It is likely, however, with states responding to the Dobbs decision with new anti-abortion laws, that related controversies will soon return to the high court.
The justices reached out in the Environmental Protection Agency case, too, as the Obama-era Clean Power Plan had been repealed and no Biden administration plan was yet in place. Thursday’s decision will limit the Biden effort to control emissions in coal and other industries to counteract climate change.
More broadly, the ruling will affect Washington’s ability to protect the country’s public health and safety.
Writing for the majority, Roberts allowed that limiting carbon dioxide emissions and forcing a transition from the use of coal to generate electricity may be a “sensible” way to address the climate change crisis. “But it is not plausible that Congress gave EPA the authority to adopt on its own such a regulatory scheme in” prior statute, he said.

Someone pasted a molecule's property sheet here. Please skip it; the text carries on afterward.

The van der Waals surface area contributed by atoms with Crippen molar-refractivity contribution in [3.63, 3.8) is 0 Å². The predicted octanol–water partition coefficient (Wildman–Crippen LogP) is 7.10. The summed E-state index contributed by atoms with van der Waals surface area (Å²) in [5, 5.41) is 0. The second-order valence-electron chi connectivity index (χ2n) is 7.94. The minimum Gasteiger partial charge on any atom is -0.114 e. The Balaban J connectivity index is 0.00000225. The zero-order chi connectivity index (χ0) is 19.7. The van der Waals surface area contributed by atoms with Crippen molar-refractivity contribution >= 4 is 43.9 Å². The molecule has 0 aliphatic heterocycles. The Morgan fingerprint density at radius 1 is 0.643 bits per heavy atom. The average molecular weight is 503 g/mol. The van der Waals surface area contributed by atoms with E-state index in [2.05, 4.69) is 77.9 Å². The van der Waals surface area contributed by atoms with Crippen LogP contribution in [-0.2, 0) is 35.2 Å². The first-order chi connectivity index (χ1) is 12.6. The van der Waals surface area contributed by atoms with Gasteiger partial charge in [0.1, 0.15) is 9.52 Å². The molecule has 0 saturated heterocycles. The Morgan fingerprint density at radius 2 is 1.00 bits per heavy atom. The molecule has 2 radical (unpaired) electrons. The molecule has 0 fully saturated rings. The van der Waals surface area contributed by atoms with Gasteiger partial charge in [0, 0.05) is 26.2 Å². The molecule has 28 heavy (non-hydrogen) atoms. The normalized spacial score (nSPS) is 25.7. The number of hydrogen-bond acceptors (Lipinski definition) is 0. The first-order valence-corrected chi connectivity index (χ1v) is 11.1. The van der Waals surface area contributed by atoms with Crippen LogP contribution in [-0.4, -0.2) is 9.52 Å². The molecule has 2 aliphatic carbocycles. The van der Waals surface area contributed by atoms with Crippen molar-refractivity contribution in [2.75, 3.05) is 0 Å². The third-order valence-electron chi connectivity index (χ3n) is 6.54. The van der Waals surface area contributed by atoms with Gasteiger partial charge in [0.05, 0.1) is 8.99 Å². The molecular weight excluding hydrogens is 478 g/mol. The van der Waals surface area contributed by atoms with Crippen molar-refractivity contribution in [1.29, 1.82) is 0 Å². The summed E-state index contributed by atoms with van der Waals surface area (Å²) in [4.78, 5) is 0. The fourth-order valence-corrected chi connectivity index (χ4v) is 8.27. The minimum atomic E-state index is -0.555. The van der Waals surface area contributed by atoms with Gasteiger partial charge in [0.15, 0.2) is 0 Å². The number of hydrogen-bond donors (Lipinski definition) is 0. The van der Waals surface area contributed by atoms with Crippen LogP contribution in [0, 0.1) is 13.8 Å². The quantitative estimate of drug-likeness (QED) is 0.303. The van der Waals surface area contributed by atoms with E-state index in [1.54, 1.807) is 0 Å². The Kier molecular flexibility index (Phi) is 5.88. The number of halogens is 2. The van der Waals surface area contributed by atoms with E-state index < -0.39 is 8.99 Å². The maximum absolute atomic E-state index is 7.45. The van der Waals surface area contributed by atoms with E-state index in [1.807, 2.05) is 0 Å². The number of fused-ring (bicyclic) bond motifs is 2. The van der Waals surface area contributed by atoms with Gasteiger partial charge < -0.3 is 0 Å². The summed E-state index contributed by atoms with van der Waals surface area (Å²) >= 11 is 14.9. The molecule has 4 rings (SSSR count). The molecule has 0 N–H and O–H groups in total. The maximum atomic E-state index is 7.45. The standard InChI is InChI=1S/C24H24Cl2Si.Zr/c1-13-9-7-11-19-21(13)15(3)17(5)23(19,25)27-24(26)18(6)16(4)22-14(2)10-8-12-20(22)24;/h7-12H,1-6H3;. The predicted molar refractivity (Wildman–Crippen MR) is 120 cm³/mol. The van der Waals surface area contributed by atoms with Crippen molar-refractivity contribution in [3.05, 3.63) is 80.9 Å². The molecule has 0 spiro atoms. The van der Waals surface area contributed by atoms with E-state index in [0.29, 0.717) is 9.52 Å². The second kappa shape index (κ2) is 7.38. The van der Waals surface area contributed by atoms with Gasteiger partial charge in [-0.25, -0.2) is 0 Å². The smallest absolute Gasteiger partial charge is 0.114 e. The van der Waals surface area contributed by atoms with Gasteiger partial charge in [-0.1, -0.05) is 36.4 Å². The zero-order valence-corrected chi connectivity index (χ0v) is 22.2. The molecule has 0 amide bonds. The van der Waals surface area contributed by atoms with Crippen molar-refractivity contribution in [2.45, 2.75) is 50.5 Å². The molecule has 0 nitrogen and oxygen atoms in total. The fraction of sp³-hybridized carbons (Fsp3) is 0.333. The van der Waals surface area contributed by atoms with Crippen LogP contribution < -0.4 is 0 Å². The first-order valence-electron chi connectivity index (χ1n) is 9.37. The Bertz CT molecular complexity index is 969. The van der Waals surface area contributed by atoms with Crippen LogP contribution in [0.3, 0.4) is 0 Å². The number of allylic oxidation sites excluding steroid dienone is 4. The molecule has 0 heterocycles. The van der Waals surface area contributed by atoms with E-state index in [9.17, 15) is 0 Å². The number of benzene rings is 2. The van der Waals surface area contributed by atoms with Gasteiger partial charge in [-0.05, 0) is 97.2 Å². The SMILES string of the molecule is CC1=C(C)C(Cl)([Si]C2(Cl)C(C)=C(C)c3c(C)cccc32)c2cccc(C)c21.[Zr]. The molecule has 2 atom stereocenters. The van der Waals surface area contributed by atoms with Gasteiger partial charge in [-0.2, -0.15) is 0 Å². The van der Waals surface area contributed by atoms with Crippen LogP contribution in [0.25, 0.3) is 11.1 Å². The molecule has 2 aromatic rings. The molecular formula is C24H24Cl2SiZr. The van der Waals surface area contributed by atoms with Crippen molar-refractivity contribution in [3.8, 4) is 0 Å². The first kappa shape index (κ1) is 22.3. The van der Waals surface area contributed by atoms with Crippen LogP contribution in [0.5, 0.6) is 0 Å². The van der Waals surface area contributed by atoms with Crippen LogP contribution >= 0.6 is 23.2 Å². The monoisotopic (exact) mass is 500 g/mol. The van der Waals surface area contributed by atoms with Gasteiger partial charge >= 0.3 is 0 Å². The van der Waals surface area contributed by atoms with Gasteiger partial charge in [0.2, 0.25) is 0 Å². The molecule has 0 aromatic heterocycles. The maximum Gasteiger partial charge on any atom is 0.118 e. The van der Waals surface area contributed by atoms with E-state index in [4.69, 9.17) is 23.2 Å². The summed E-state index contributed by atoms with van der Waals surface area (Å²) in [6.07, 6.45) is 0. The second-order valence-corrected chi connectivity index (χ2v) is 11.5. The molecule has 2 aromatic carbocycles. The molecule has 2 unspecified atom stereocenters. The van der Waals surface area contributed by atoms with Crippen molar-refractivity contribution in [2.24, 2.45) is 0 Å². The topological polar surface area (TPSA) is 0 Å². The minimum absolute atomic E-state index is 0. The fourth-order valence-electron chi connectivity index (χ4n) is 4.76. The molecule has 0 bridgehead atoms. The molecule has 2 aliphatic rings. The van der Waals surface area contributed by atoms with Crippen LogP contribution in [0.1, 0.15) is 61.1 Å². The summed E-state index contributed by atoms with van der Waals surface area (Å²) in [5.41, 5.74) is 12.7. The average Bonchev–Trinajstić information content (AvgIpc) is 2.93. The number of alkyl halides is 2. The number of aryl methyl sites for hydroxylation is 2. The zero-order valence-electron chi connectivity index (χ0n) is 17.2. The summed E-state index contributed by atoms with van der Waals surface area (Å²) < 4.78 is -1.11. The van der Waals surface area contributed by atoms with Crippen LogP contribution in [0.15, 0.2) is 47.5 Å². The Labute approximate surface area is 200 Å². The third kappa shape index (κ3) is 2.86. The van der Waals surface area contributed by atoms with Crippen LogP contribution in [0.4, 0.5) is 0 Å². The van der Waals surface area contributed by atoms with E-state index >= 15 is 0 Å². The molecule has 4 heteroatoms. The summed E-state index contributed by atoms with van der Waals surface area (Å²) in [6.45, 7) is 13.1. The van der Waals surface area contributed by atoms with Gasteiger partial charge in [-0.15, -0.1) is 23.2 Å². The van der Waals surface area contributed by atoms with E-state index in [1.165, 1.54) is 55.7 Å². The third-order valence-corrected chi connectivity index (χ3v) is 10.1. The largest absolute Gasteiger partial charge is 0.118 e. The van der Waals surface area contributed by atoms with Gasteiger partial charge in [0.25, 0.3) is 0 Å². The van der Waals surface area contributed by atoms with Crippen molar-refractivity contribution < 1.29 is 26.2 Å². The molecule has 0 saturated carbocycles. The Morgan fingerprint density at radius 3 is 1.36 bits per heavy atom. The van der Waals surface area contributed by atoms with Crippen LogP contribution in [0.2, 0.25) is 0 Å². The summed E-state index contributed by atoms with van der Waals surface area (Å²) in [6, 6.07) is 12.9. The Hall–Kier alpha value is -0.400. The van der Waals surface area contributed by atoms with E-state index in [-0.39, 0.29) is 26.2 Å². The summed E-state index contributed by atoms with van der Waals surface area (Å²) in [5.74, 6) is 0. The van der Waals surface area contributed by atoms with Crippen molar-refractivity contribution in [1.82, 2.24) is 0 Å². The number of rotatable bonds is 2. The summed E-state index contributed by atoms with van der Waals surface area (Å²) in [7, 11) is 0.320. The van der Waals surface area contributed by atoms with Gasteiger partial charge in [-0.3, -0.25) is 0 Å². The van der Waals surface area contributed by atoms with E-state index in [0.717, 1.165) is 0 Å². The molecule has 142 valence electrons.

Contending that the court itself was asserting inordinate control on climate policy, dissenting Justice Elena Kagan said, “I cannot think of many things more frightening.”
Earlier this year, the six-justice conservative wing rejected the Biden administration’s effort to stop the spread of Covid-19 with a vaccination rule. The Occupational Safety and Health Administration had directed employers with 100 or more workers to require vaccines or weekly Covid-19 testing.
The court ruled in January that OSHA had exceeded its statutory role in workplace safety. “Although COVID-19 is a risk that occurs in many workplaces, it is not an occupational hazard in most,” the justices said in their unsigned opinion.
The same six justices favored conservative Christians in Maine and ruled that if a state subsidizes private education, it must include religious institutions. They also sided with a Washington state high school football coach who prayed at midfield after games, and in doing so jettisoned a legal approach that warned against government “endorsement” of religion.